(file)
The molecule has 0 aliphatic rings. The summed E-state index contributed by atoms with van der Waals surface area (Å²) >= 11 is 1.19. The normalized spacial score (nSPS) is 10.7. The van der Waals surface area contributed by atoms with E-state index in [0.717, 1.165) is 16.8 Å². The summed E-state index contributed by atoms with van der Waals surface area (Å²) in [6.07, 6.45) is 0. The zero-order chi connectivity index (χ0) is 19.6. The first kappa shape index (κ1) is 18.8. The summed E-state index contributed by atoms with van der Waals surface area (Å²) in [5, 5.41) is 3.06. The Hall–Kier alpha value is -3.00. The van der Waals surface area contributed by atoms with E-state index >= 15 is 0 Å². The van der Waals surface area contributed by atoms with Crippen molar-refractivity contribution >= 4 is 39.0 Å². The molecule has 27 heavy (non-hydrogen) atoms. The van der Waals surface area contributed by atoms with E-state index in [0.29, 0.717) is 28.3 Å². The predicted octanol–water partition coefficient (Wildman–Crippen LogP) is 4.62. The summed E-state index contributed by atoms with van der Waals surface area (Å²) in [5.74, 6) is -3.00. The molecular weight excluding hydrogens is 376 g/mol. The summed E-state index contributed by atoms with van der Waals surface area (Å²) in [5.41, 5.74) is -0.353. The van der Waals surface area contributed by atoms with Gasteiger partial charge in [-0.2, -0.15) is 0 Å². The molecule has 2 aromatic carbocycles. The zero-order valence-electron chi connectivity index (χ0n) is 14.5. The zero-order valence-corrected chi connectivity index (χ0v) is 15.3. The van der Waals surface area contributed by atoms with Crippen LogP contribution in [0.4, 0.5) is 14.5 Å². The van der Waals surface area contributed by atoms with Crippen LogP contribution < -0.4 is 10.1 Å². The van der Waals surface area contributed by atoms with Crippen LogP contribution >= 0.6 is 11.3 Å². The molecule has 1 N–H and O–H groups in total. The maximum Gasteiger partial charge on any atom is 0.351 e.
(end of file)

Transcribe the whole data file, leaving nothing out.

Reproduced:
The molecule has 0 aliphatic rings. The summed E-state index contributed by atoms with van der Waals surface area (Å²) >= 11 is 1.19. The normalized spacial score (nSPS) is 10.7. The van der Waals surface area contributed by atoms with E-state index in [0.717, 1.165) is 16.8 Å². The summed E-state index contributed by atoms with van der Waals surface area (Å²) in [6.07, 6.45) is 0. The zero-order chi connectivity index (χ0) is 19.6. The first kappa shape index (κ1) is 18.8. The summed E-state index contributed by atoms with van der Waals surface area (Å²) in [5, 5.41) is 3.06. The Hall–Kier alpha value is -3.00. The van der Waals surface area contributed by atoms with E-state index >= 15 is 0 Å². The van der Waals surface area contributed by atoms with Crippen molar-refractivity contribution >= 4 is 39.0 Å². The molecule has 27 heavy (non-hydrogen) atoms. The van der Waals surface area contributed by atoms with E-state index in [0.29, 0.717) is 28.3 Å². The predicted octanol–water partition coefficient (Wildman–Crippen LogP) is 4.62. The summed E-state index contributed by atoms with van der Waals surface area (Å²) in [5.74, 6) is -3.00. The molecular weight excluding hydrogens is 376 g/mol. The summed E-state index contributed by atoms with van der Waals surface area (Å²) in [5.41, 5.74) is -0.353. The van der Waals surface area contributed by atoms with Gasteiger partial charge in [-0.2, -0.15) is 0 Å². The molecule has 2 aromatic carbocycles. The zero-order valence-electron chi connectivity index (χ0n) is 14.5. The zero-order valence-corrected chi connectivity index (χ0v) is 15.3. The van der Waals surface area contributed by atoms with Crippen LogP contribution in [0.4, 0.5) is 14.5 Å². The van der Waals surface area contributed by atoms with Crippen LogP contribution < -0.4 is 10.1 Å². The van der Waals surface area contributed by atoms with Crippen LogP contribution >= 0.6 is 11.3 Å². The molecule has 1 N–H and O–H groups in total. The maximum Gasteiger partial charge on any atom is 0.351 e.